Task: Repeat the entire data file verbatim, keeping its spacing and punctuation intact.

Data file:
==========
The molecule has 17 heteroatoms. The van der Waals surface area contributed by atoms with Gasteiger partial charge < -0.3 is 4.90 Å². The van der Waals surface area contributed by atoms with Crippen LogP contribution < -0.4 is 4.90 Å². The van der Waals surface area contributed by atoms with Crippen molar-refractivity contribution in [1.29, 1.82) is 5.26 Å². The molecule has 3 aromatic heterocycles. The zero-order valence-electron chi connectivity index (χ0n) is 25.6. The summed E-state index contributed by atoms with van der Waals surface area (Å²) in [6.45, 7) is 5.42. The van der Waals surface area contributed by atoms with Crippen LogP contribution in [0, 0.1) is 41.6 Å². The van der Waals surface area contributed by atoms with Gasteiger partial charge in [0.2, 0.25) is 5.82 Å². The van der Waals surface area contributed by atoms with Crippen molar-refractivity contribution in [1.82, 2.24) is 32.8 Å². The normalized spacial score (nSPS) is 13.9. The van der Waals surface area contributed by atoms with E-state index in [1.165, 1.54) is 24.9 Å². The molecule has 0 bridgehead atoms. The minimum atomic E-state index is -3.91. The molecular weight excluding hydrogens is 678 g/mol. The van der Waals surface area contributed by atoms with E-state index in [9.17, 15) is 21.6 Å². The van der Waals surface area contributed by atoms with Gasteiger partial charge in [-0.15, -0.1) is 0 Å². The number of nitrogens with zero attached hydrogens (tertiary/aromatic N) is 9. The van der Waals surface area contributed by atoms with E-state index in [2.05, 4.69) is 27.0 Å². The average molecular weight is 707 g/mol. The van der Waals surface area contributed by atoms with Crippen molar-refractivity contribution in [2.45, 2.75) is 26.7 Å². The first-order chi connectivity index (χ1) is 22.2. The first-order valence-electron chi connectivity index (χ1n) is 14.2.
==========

The molecule has 17 heteroatoms. The van der Waals surface area contributed by atoms with Gasteiger partial charge < -0.3 is 4.90 Å². The van der Waals surface area contributed by atoms with Crippen LogP contribution < -0.4 is 4.90 Å². The van der Waals surface area contributed by atoms with Crippen molar-refractivity contribution in [1.29, 1.82) is 5.26 Å². The molecule has 3 aromatic heterocycles. The zero-order valence-electron chi connectivity index (χ0n) is 25.6. The summed E-state index contributed by atoms with van der Waals surface area (Å²) in [6.45, 7) is 5.42. The van der Waals surface area contributed by atoms with Crippen LogP contribution in [0, 0.1) is 41.6 Å². The van der Waals surface area contributed by atoms with Gasteiger partial charge in [0.2, 0.25) is 5.82 Å². The van der Waals surface area contributed by atoms with Crippen molar-refractivity contribution in [1.82, 2.24) is 32.8 Å². The normalized spacial score (nSPS) is 13.9. The van der Waals surface area contributed by atoms with E-state index in [1.165, 1.54) is 24.9 Å². The molecule has 0 bridgehead atoms. The minimum atomic E-state index is -3.91. The molecular weight excluding hydrogens is 678 g/mol. The van der Waals surface area contributed by atoms with E-state index in [9.17, 15) is 21.6 Å². The van der Waals surface area contributed by atoms with Gasteiger partial charge in [-0.15, -0.1) is 0 Å². The number of nitrogens with zero attached hydrogens (tertiary/aromatic N) is 9. The van der Waals surface area contributed by atoms with E-state index in [2.05, 4.69) is 27.0 Å². The average molecular weight is 707 g/mol. The van der Waals surface area contributed by atoms with Crippen molar-refractivity contribution in [2.45, 2.75) is 26.7 Å². The first-order chi connectivity index (χ1) is 22.2. The first-order valence-electron chi connectivity index (χ1n) is 14.2.